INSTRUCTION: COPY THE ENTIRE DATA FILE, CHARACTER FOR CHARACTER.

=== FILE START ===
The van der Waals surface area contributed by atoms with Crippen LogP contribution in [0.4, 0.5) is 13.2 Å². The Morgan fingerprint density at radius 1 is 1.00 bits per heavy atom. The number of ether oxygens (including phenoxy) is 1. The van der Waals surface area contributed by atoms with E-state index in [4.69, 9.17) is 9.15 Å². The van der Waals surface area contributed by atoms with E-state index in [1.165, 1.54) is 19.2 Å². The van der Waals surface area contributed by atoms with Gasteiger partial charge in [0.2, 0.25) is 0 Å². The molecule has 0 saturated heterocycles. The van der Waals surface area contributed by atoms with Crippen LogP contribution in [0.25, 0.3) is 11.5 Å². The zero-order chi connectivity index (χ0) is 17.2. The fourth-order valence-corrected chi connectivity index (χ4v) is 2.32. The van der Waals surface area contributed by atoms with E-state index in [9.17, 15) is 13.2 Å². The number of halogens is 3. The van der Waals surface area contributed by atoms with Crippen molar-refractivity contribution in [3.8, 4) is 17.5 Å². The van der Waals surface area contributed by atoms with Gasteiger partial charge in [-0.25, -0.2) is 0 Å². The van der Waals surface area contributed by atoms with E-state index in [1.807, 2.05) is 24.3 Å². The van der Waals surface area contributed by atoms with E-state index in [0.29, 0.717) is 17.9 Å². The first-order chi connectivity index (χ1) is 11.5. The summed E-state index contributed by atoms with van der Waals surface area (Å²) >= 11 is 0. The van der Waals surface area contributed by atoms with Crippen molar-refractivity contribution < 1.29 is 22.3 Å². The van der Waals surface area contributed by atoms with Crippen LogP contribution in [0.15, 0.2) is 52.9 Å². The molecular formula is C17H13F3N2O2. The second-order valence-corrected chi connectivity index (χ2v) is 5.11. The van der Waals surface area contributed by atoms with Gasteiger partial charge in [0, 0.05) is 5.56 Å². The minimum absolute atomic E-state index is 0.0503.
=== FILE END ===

The van der Waals surface area contributed by atoms with Crippen LogP contribution in [0.4, 0.5) is 13.2 Å². The Morgan fingerprint density at radius 1 is 1.00 bits per heavy atom. The number of ether oxygens (including phenoxy) is 1. The van der Waals surface area contributed by atoms with E-state index in [4.69, 9.17) is 9.15 Å². The van der Waals surface area contributed by atoms with E-state index in [1.165, 1.54) is 19.2 Å². The van der Waals surface area contributed by atoms with Gasteiger partial charge in [0.2, 0.25) is 0 Å². The molecule has 0 saturated heterocycles. The van der Waals surface area contributed by atoms with Crippen LogP contribution in [0.25, 0.3) is 11.5 Å². The zero-order chi connectivity index (χ0) is 17.2. The fourth-order valence-corrected chi connectivity index (χ4v) is 2.32. The van der Waals surface area contributed by atoms with E-state index in [9.17, 15) is 13.2 Å². The number of halogens is 3. The van der Waals surface area contributed by atoms with Crippen molar-refractivity contribution in [3.8, 4) is 17.5 Å². The van der Waals surface area contributed by atoms with Gasteiger partial charge in [-0.25, -0.2) is 0 Å². The van der Waals surface area contributed by atoms with E-state index in [1.807, 2.05) is 24.3 Å². The van der Waals surface area contributed by atoms with E-state index in [0.29, 0.717) is 17.9 Å². The first-order chi connectivity index (χ1) is 11.5. The summed E-state index contributed by atoms with van der Waals surface area (Å²) >= 11 is 0. The van der Waals surface area contributed by atoms with Crippen molar-refractivity contribution < 1.29 is 22.3 Å². The van der Waals surface area contributed by atoms with Crippen LogP contribution in [0.15, 0.2) is 52.9 Å². The molecular formula is C17H13F3N2O2. The second-order valence-corrected chi connectivity index (χ2v) is 5.11. The van der Waals surface area contributed by atoms with Gasteiger partial charge in [0, 0.05) is 5.56 Å². The minimum absolute atomic E-state index is 0.0503.